Friday fling

The list of forthcoming events is even more burgeoning than ever! Since not everyone has the leisure to peruse it, specialist sub-lists have now been set up for events that are specific to patent litigation (on PatLit), copyright (on The 1709 Blog) and intellectual property damages, valuation, securitisation and other financial issues (on the IP Finance Blog).

Autumnal reflection on loose leaves. If you subscribe to Sweet & Maxwell's European Patent Decisions, please note that Release 30, with a publication date of October 2009, has now been released, updating this looseleaf to September 2009. The UK post is bad at the moment, but at least you can be assured that it's on its way. No loose leaves on the patented tree (left), though: it's evergreen.

Does anyone have a copy of the transcript of the judgment of Michael Furness QC, sitting as a Deputy Judge in Pocket Kings Ltd v Safenames Ltd and another [2009] EWHC 2529 (Ch)? [see IPKat post here for details of the decision itself]. This decision has caught the eye of a number of readers who are demanding to know more.

Around the blogs. Boosted by readers' interest in the IP dimensions of the Rio 2016 Olympic Games, the IP Tango Latin American intellectual property weblog has just secured its 200th email subscriber. Coinciding with this, the blog has taken on a new team member, the talented Patricia Covarrubia, whose contributions as a guest blogger over the past week or so have already enhanced its content. Meanwhile, PatLit has announced a free seminar in London on Tuesday 8 December, when Toshiko Takenaka explains the differences between US and Japanese patent litigation (details here). Fashionista-at-Law will be sponsoring next year's Handbags at Dawn IP and Fashion conference, for which a date has just been set: 21 September 2010.

The IPKat notes that the John Marshall Review of Intellectual Property Law (“RIPL”) has just published the first issue of volume nine. Contributors include Professor William Henslee on how the Recording Industry of America is working with internet service providers to reduce the rampant copyright infringement of music on the internet; Professor Shubha Ghosh discusses the impact of the Economic Espionage Act 1996 and federal criminal trade secret law in the US on the global mobility of skilled labour, while Professor Amir H. Khoury explains how the Emirate of Dubai is reinventing its economic identity with an emphasis on intellectual property. Finally Professor Linda M. Beale provides incite regarding the potential impact of In re Bilski on the future of tax planning strategy patents. For further information click here.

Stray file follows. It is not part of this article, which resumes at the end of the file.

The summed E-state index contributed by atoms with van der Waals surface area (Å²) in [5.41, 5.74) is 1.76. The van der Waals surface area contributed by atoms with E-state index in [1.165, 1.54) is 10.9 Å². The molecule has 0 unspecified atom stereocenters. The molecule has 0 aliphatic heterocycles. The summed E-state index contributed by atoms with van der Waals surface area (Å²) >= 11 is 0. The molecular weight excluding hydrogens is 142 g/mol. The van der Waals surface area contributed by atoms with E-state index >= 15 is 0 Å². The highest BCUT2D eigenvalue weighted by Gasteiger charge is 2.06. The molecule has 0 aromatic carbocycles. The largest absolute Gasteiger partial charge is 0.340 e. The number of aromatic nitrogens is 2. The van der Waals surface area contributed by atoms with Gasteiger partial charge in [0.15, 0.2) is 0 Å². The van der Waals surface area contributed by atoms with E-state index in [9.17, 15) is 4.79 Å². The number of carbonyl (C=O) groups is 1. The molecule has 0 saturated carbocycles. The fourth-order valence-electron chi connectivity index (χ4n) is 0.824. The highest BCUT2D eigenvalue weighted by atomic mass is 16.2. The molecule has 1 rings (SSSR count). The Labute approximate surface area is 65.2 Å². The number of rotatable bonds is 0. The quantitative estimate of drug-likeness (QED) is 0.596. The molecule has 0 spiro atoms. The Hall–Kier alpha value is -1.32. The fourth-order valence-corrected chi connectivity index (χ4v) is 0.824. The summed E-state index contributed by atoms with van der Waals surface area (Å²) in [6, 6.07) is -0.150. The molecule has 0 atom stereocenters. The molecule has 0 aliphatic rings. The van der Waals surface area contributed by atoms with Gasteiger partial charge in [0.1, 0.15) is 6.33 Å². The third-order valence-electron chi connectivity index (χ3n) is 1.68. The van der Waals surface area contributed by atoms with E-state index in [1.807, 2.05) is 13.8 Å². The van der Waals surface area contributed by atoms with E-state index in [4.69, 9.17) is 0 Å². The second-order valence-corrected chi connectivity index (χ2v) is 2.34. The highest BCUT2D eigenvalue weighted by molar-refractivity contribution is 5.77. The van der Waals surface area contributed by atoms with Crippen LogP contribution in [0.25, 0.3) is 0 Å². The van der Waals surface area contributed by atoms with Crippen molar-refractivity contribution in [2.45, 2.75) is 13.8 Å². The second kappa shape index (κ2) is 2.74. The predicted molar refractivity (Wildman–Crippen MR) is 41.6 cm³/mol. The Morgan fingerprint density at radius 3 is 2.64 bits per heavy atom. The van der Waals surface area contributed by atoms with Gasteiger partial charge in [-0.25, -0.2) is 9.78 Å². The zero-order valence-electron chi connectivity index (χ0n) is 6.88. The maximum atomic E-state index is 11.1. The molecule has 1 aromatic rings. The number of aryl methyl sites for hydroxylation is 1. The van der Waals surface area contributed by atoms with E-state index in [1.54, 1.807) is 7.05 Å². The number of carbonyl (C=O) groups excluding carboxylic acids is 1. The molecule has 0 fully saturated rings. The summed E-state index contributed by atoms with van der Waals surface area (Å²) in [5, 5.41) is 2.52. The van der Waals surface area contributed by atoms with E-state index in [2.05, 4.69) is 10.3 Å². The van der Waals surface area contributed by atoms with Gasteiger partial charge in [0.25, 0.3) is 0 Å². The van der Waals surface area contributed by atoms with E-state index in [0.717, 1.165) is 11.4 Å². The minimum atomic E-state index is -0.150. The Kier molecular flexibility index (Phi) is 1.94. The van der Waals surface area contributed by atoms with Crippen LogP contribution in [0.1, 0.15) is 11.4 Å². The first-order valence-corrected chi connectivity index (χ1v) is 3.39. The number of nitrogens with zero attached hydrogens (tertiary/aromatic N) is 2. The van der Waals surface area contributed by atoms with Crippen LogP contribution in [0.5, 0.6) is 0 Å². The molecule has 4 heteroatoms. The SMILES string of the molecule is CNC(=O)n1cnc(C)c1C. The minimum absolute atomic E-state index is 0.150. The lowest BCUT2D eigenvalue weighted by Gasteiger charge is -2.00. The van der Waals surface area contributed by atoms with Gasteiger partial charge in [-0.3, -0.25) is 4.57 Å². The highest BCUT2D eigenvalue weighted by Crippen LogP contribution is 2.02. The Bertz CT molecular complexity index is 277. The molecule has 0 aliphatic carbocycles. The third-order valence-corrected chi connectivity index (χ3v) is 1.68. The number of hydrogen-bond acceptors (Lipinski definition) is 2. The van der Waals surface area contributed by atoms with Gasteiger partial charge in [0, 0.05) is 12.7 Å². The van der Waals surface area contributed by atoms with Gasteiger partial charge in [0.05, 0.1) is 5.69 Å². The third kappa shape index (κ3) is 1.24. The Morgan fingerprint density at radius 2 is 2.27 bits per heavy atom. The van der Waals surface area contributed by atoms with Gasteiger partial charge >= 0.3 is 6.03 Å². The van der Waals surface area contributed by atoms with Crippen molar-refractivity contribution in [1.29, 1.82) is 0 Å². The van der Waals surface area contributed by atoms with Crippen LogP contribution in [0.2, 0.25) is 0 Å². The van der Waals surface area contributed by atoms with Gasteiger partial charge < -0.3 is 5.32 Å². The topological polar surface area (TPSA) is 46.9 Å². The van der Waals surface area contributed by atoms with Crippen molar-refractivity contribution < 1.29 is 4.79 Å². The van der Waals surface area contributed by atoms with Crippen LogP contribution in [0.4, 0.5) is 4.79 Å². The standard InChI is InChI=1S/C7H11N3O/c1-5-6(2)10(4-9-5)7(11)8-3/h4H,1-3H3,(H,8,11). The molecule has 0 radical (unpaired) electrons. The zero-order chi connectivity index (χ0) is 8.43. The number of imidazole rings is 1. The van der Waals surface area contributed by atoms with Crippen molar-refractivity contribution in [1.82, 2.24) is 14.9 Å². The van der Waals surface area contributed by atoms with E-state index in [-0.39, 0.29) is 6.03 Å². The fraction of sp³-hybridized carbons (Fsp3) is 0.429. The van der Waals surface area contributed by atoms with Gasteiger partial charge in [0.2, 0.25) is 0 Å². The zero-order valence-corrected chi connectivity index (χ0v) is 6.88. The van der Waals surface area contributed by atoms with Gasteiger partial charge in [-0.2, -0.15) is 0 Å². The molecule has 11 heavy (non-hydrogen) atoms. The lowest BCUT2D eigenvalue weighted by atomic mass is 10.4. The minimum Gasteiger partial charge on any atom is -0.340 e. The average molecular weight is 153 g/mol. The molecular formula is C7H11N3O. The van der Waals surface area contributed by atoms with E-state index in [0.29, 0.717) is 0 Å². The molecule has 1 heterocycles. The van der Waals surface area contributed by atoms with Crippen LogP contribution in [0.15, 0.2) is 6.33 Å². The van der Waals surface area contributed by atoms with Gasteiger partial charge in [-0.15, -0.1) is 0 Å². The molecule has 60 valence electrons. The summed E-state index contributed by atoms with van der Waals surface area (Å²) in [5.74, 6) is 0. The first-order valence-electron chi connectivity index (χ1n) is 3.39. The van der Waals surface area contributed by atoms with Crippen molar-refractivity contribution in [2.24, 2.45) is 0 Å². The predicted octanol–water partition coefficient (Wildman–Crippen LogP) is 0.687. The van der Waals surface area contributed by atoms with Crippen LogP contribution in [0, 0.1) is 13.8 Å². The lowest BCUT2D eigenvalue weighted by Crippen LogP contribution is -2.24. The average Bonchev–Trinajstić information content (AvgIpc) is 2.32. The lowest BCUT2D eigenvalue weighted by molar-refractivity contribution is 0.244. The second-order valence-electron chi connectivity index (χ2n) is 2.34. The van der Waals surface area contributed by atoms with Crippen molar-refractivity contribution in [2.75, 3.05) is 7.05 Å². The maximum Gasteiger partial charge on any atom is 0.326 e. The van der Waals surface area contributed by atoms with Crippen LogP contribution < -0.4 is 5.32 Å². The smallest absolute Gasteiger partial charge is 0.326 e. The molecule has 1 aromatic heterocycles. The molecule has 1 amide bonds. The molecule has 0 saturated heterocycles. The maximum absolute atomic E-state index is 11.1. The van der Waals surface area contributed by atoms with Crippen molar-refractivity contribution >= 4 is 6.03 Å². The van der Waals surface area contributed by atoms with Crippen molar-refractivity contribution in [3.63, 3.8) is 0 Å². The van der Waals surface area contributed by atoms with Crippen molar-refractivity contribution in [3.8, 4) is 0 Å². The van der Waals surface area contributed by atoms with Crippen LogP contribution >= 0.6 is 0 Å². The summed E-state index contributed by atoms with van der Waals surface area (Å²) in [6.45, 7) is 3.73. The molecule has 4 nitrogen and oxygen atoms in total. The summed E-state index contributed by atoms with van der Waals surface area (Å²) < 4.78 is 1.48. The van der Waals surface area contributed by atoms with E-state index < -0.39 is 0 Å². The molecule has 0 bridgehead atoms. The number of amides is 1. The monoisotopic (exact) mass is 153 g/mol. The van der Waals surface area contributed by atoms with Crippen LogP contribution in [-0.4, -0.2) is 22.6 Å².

Thanks, Jeff Roberts (long-time IPKat reader and author of McGill's IP News this Week), for sending the Kats a link to this entertaining and informative article from the Wall Street Journal on one man's mission to promote Anti-Monopoly and his struggles with the owners of the IP rights in Monopoly.

The IPKat has enjoyed his time on Twitter, where he has learned a great deal about succinct writing and has shared a large amount of IP-related information with colleagues all over the world. Having a penchant for poetry and the arts, the Kat is delighted to discover that he is being followed by Patent Limericks. Not all the content is limerick-related, but the idea's a lovely one.
Friday fling Friday fling Reviewed by Jeremy on Friday, October 23, 2009 Rating: 5

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